Geochemical indicators of the origins and evolution of methane in groundwater: Gippsland Basin, Australia

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Recent expansion of shale and coal seam gas production worldwide has increased the need for geochemical studies in aquifers near gas deposits, to determine processes impacting groundwater quality and better understand the origins and behavior of dissolved hydrocarbons. We determined dissolved methane concentrations (n = 36) and δ 13C and δ 2H values (n = 31) in methane and groundwater from the 46,000-km 2 Gippsland Basin in southeast Australia. The basin contains important water supply aquifers and is a potential target for future unconventional gas development. Dissolved methane concentrations ranged from 0.0035 to 30 mg/L (median = 8.3 mg/L) and were significantly higher in the deep Lower Tertiary Aquifer (median = 19 mg/L) than the shallower Upper Tertiary Aquifer (median = 3.45 mg/L). Groundwater δ 13C DIC values ranged from -26.4 to -0.4 ‰ and were generally higher in groundwater with high methane concentrations (mean δ 13C DIC = -9.5 ‰ for samples with >3 mg/L CH 4 vs. -16.2 ‰ in all others), which is consistent with bacterial methanogenesis. Methane had δ 13C CH4 values of -97.5 to -31.8 ‰ and δ 2H CH4 values of -391 to -204 ‰ that were also consistent with bacterial methane, excluding one site with δ 13C CH4 values of -31.8 to -37.9 ‰, where methane may have been thermogenic. Methane from different regions and aquifers had distinctive stable isotope values, indicating differences in the substrate and/or methanogenesis mechanism. Methane in the Upper Tertiary Aquifer in Central Gippsland had lower δ 13C CH4 (-83.7 to -97.5 ‰) and δ 2H CH4 (-236 to -391 ‰) values than in the deeper Lower Tertiary Aquifer (δ 13C CH4 = -45.8 to -66.2 ‰ and δ 2H CH4 = -204 to -311 ‰). The particularly low δ 13C CH4 values in the former group may indicate methanogenesis at least partly through carbonate reduction. In deeper groundwater, isotopic values were more consistent with acetate fermentation. Not all methane at a given depth and location is interpreted as being necessarily produced in situ. We propose that high dissolved sulphate concentrations in combination with high methane concentrations can indicate gas resulting from contamination and/or rapid migration as opposed to in situ bacterial production or long-term migration. Isotopes of methane and dissolved inorganic carbon (DIC) serve as further lines of evidence to distinguish methane sources. The study demonstrates the value of isotopic characterisation of groundwater including dissolved gases in basins containing hydrocarbons. Copyright © 2016, Springer Nature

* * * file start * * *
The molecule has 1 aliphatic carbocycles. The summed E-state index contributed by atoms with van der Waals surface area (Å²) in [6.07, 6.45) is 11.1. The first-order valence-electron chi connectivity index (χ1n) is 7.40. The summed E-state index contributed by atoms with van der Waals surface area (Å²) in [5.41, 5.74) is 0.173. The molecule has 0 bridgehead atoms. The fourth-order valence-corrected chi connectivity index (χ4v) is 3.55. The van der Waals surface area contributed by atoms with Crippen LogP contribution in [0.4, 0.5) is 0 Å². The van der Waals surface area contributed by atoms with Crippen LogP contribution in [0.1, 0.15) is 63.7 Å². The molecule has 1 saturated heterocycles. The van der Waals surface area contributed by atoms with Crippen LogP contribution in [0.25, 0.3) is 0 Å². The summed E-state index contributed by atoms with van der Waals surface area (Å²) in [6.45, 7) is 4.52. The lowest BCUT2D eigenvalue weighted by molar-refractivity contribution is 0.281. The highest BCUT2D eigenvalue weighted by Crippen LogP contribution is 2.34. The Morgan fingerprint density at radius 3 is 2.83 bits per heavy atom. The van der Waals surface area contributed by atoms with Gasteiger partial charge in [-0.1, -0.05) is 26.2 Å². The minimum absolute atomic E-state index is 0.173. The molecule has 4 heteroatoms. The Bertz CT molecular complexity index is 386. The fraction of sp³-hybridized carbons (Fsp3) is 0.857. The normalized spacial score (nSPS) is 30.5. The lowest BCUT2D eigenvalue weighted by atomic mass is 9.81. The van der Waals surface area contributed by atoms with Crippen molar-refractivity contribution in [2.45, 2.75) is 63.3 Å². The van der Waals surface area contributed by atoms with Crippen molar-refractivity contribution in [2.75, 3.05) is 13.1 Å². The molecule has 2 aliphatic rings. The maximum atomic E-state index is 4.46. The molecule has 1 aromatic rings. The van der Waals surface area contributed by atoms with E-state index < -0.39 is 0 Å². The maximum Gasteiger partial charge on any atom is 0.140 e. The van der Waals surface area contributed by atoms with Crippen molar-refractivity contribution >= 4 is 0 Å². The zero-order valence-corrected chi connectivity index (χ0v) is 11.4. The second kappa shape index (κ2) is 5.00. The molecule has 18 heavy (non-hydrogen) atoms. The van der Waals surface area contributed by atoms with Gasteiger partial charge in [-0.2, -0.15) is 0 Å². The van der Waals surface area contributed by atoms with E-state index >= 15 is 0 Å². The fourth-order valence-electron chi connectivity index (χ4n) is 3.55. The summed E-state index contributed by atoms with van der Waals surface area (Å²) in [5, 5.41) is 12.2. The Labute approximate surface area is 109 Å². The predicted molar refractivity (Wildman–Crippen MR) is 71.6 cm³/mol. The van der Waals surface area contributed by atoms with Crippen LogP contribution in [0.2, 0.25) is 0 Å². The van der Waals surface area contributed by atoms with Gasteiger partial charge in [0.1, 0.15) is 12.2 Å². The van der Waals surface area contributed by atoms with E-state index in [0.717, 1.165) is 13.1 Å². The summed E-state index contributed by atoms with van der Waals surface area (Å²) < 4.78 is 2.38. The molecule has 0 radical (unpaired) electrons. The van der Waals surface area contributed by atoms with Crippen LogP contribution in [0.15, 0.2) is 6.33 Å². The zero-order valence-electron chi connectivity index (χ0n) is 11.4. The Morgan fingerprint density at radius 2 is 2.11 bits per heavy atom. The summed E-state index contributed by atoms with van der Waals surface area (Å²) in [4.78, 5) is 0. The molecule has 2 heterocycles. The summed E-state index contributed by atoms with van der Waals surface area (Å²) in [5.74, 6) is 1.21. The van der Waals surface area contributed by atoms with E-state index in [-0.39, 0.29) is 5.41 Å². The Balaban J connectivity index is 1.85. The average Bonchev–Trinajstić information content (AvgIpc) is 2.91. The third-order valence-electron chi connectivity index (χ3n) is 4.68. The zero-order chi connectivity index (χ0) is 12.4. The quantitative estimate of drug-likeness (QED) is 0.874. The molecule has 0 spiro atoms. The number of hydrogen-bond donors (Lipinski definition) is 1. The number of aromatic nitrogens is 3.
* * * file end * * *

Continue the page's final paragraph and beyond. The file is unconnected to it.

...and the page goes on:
Geochemical surveys, Methane, Ground water, Aquifers, Australia, Isotopes
Currell, M., Banfield, D., Cartwright, I., Cendón, D. I. (2017) Geochemical indicators of the origins and evolution of methane in groundwater: Gippsland Basin, Australia. Environmental Science and Pollution Research, 24(15), 13168–13183. doi:10.1007/s11356-016-7290-0doi:10.1007/s11356-016-7290-0